Corona came to the Netherlands around January 2020. China and Italy were already affected and chaos seemed to arise. A month later, the government decided that quarantining as much as possible – close to lock down – was the only solution. Only vital professions were allowed to go to work. Schools closed, just like shops and offices. The streets were empty, everyone worked at home. Nothing changed for me. What the government called quarantine turned out to be my normal lifestyle.
When the government gave a conference about the measurements they were going to take to prevent Covid-19 from spreading on the 12th of March 2020, I expected this day to be the end of life as I knew it. Everything I had read so far told a story of an anxious, claustrophobic world on pause. So, I prepared for the worst, mentally and physically. The government set out some guidelines:
- Wash hands and keep 1.5m distance from others when out in public.
- Stay at home as much as possible. Only go out for groceries, walking the dog or helping someone else. Work from home.
- All events are canceled.
The next morning, I got up. I went to the kitchen to eat my breakfast. And ate food for which I had not been to the supermarket. Since I have physical limitations, I’ve let my groceries be delivered to my home for about a year now. After a nice shower, I set behind my desk in my room, where everything was ready in the desired setting, because I have been working from home for more than two years now. At lunch I greeted my housemates, with whom I have lived together for five years. In the evening we all watched a movie and I went to bed. In the weekend I went for a walk through the park, where I literally saw no-one. I called a friend, which lives abroad, talked to my roommates and went to my room to draw. That night I thought about my week. I had not felt alone, I had plenty of food at home, my work continued as usual, I felt happy, not anxious at all! Nothing had changed.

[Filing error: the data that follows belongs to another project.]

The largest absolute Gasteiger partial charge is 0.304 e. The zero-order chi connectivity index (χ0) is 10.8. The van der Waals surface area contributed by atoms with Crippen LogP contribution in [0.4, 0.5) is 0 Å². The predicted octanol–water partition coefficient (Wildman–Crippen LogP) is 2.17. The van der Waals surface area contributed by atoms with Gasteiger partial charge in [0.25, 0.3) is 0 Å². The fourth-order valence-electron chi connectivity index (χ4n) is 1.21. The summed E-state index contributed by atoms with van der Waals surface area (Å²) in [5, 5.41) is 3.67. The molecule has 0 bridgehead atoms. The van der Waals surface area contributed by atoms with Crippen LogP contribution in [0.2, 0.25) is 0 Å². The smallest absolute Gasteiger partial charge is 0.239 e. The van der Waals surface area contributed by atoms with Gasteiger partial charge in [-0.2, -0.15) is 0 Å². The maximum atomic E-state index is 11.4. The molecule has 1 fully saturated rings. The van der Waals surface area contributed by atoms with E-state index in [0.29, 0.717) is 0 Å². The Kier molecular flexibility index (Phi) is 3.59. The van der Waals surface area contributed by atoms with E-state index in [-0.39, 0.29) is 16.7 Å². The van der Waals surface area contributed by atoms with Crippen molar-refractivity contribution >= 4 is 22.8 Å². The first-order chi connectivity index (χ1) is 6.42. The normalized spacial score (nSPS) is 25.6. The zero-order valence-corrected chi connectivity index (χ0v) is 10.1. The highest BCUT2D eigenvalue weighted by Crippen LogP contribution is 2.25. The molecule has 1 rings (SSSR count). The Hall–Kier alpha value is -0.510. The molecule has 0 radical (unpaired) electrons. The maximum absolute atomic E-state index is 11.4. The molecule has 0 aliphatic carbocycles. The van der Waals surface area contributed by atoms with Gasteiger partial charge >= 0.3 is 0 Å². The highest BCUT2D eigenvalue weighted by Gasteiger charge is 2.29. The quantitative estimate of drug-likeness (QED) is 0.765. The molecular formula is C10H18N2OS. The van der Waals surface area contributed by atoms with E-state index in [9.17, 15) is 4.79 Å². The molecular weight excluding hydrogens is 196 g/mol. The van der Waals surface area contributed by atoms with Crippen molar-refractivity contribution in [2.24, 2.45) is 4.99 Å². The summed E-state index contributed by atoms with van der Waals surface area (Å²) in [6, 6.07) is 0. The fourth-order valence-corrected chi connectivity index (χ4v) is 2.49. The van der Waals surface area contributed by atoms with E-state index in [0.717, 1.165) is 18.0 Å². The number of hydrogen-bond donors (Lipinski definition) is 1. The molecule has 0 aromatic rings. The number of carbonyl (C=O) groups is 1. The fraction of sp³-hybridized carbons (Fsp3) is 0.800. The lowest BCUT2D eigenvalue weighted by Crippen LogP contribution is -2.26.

‘Maybe I’m doing something wrong? Have I read everything correctly?’
I started to doubt myself. I went through the guidelines again.
‘I did everything that was needed without altering anything. Is this normal? Is my normal life…. Quarantine?’ It kept me up all night.
‘Is my world so small? Is it strange that I am at home so much? Am I weird? What is wrong with me?’
The next morning, I called my dad. ‘Am I weird?’ I asked him while crying and he came with some needed clarity. This is what he said:
‘We are all different. Everyone experiences life in a different way, so no, you are not weird. What I think you are, is introvert. You need lots of time on your own, you like reading and staying home, you like one-to-one conversations and everything in groups drains your energy. And you have adjusted to that. That is all.’
A relief it was. He was right. This situation is different for everyone. I indeed am an introvert; I like time alone and I like staying indoors. Someone else might hate it and they might love parties, going out, traveling and what not. They might find this quarantine horrible. And we are equally worthy. All this means is that we are all different. When they call your normal lifestyle quarantine… well, then nothing. It is all okay.